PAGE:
Saturday, October 25, 2014

2181) ARKIB BERITA PPIM - 10/10/2014 MOLE.my - Najib's Approval Rating Hinges on Budget 2015

The Budget 2015 will determine the popularity of the Barisan Nasional government under Prime Minister Datuk Seri Najib Razak


The Barisan Nasional government’s approval rate under Prime Minister Datuk Seri Najib Razak hinges on the ‘goodies’ and feel good provisions to be spelled out under Budget 2015.

While critics suggest that Najib’s approval rating has been on a slide due to a host of public grievances including rising cost of living, political analysts and consumer associations say Budget 2015 would be the deciding factor.

“The budget will determine the people’s perception and by extension their support. It will be good for the government if the budget turns out to be people-friendly. Otherwise, the prime minister needs to be ready to cushion the negative impact due to people’s disappointment,” said Universiti Malaysia Sarawak political lecturer Dr Jeniri Amir.

Jeniri said it was important for the government to come up with concrete measures to ensure that the people’s needs were met as they were still reeling from the latest fuel price hike.

On Oct 1, the government announced a 20sen subsidy reduction for RON95 petrol and diesel, pushing the prices up by 20sen to cRM2.30 per litre and RM2.20 per litre respectively.

The move, the government stated, was to ensure that the country’s finance remained strong and to keep up with the government’s subsidy rationalisation plan.

The explanation however failed to hold water as many questioned the quantum and timing of the fuel price hike that came into effect a few days before Hari Raya Aidiladha celebrations.

The public are also concerned on immediate hike in prices of consumer goods and the government’s apparent inability to address profiteering.

Jeniri said the people in Sabah and Sarawak were also hoping that the budget, to be tabled by Najib in Dewan Rakyat today, would see bigger allocations for infrastructure projects.

“The rural residents of Sabah and Sarawak are strong supporters of BN so the government needs to be sincere in addressing issues like poverty, health and basic necessities like clean water and electricity,” he added.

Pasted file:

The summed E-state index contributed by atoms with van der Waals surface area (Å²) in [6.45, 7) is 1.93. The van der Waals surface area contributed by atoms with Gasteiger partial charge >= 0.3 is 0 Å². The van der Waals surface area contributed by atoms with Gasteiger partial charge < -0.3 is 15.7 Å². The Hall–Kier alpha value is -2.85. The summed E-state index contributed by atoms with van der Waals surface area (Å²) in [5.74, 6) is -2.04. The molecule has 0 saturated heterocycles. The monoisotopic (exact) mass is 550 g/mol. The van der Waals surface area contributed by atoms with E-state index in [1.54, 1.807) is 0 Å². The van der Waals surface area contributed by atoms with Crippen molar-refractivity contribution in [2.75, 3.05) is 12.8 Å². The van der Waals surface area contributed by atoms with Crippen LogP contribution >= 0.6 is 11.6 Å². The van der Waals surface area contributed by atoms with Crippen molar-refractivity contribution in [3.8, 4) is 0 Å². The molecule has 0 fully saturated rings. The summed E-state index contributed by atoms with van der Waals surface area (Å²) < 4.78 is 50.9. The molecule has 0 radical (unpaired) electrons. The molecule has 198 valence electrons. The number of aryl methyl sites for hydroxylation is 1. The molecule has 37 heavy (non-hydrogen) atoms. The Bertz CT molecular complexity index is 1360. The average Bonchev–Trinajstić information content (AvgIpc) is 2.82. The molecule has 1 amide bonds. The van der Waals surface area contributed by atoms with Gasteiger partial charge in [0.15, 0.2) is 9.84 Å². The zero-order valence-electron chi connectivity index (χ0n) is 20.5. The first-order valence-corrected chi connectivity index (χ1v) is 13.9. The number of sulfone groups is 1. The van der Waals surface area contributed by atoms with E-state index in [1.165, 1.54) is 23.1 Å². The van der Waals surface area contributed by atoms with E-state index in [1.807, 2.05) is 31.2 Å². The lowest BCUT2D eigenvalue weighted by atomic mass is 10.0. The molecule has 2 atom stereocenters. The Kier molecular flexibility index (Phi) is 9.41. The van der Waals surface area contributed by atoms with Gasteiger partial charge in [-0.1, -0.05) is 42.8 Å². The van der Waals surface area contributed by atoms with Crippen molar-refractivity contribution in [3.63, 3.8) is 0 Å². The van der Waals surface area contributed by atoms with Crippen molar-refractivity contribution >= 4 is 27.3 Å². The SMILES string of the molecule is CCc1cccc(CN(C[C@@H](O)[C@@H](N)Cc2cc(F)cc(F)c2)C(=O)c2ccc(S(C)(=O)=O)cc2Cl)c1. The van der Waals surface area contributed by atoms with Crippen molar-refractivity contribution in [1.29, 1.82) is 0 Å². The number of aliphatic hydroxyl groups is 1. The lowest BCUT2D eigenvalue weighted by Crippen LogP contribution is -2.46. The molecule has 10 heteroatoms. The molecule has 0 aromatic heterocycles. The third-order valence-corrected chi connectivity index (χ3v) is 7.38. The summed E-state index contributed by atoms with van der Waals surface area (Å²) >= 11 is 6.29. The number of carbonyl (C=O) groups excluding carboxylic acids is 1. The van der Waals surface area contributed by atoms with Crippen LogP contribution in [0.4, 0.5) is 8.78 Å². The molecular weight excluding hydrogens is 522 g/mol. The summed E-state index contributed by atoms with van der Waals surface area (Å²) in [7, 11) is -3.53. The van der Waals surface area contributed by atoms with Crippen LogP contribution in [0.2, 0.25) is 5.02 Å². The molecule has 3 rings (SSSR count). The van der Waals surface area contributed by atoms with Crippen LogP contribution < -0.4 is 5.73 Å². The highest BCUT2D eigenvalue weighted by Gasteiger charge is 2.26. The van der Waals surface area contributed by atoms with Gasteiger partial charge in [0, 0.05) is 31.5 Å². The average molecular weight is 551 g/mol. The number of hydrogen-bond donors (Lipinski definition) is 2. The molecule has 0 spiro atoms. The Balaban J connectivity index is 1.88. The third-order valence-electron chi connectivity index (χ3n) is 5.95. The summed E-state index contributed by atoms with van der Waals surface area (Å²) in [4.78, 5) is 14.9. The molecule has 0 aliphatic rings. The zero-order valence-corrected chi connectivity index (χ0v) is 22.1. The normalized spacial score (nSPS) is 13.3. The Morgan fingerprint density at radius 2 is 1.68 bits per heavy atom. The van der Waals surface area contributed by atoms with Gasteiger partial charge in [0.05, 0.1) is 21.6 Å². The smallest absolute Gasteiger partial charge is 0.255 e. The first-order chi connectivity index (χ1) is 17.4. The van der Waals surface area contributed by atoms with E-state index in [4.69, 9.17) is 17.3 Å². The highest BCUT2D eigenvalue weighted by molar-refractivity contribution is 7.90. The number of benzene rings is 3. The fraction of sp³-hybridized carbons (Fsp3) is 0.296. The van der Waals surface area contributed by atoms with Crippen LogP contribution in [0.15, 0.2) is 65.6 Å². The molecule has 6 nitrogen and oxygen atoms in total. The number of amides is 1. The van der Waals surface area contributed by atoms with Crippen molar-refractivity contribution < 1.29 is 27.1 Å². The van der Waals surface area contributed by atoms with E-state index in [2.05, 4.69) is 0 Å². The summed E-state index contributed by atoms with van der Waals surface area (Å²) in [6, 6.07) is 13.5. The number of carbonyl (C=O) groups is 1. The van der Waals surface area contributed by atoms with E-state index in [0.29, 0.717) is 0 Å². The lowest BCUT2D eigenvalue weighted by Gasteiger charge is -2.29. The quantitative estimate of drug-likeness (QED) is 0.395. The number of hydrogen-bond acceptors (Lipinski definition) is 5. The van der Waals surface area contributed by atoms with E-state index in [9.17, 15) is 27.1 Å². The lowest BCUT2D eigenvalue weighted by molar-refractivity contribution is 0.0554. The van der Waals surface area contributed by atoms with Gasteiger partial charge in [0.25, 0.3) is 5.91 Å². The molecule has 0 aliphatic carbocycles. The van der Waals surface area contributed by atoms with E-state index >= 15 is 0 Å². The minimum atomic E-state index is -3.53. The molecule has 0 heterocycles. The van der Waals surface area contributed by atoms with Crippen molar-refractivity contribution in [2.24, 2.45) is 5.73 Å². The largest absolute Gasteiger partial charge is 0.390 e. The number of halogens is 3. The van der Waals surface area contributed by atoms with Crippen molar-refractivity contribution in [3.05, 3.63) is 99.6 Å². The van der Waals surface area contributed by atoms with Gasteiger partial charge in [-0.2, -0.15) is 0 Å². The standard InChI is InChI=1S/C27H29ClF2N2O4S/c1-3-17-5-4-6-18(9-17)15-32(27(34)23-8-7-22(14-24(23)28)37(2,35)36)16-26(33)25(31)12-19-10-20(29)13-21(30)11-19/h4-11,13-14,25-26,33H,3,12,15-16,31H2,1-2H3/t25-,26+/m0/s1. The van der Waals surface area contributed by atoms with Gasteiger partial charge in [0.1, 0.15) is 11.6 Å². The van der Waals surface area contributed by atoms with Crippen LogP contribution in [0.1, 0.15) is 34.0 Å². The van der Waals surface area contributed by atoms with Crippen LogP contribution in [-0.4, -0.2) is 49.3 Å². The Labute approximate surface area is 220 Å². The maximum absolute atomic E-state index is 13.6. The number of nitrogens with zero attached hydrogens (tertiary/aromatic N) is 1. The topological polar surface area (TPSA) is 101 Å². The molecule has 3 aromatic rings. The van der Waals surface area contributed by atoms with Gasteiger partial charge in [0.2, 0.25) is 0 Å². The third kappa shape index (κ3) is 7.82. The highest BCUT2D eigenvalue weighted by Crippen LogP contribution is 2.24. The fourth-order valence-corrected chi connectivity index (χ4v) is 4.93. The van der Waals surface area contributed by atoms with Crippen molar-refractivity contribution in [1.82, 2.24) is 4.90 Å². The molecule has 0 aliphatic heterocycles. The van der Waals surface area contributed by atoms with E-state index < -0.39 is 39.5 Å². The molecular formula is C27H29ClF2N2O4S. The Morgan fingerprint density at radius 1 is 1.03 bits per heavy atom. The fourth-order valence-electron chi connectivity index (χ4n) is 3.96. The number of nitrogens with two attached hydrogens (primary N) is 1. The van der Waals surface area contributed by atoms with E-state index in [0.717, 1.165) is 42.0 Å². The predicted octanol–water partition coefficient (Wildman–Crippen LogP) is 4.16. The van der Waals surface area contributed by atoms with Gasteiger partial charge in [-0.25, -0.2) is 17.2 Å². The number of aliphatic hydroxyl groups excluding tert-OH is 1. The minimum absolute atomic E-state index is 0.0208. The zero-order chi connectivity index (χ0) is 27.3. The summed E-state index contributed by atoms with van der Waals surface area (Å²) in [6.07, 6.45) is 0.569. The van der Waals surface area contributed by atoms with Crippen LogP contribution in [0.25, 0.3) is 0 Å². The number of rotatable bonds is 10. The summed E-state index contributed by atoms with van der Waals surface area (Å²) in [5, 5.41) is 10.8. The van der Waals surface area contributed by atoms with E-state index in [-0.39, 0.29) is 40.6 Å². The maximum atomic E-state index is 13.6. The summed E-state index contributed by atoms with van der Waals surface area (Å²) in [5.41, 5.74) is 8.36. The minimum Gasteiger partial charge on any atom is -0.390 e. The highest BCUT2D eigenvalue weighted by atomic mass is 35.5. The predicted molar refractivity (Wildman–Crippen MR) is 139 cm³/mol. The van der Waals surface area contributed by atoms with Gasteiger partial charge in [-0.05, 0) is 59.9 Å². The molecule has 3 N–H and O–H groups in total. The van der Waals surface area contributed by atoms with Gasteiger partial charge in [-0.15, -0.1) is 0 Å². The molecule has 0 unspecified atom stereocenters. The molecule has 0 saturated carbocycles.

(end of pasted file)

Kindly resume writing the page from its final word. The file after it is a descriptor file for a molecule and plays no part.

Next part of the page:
Universiti Utara Malaysia political analyst Dr Mohd Azizuddin Mohd Sani said the level of support towards the government would highly depend on the amount of incentives given in the budget.

He said although the people were still unclear on the government’s rationale to introduce the Goods and Services Tax (GST), majority of them only wanted the government to appease them.

“What they want to listen is the increase in incentives, particularly in BR1M (Bantuan Rakyat 1Malaysia) or perhaps a salary hike for civil servants.

“If they don’t get these things, I’m afraid the voice of dissent will grow louder while approval rate continues to slide,” he added.

Malaysian Trades Union Congress president Mohd Khalid Atan said the people were waiting for some provisions to address skyrocketing cost of living in the country.

“The government should be mindful that the public is expecting them to reduce their burden.

“I believe the government is aware of the people’s needs, otherwise it won’t be a people’s budget,” he added.

The Federation of Malaysian Consumers Association secretary general Datuk Paul Selva Raj expressed hope that the government ‘listens to the people’s needs’.

Malaysian Islamic Consumer Association chief activist Datuk Nadzim Johan hoped for more incentives to educate the public on consumerism.

“By educating consumers, they will also understand various consumer policies drafted by the government,” he added.

In previous media reports, analysts and economists said the Budget 2015 aimed to put the economy on a firmer financial footing while focusing on the implementation of the GST in April next year.

They believed the delivery of a fiscally disciplined budget would sustain growth and pull Malaysia away from any ratings downgrade.

Najib, who is also Finance Minister, had said that the budget would be pro-business and people-friendly.

Likely proposals in Budget 2015 include announcements related to a review in the fuel subsidy mechanism, government debt management and incentives for Islamic banking and the capital market.

The prime minister was also expected to address the shortage of affordable housing.  

The BR1M cash handouts targeted at the lower income households is also likely to be increased.

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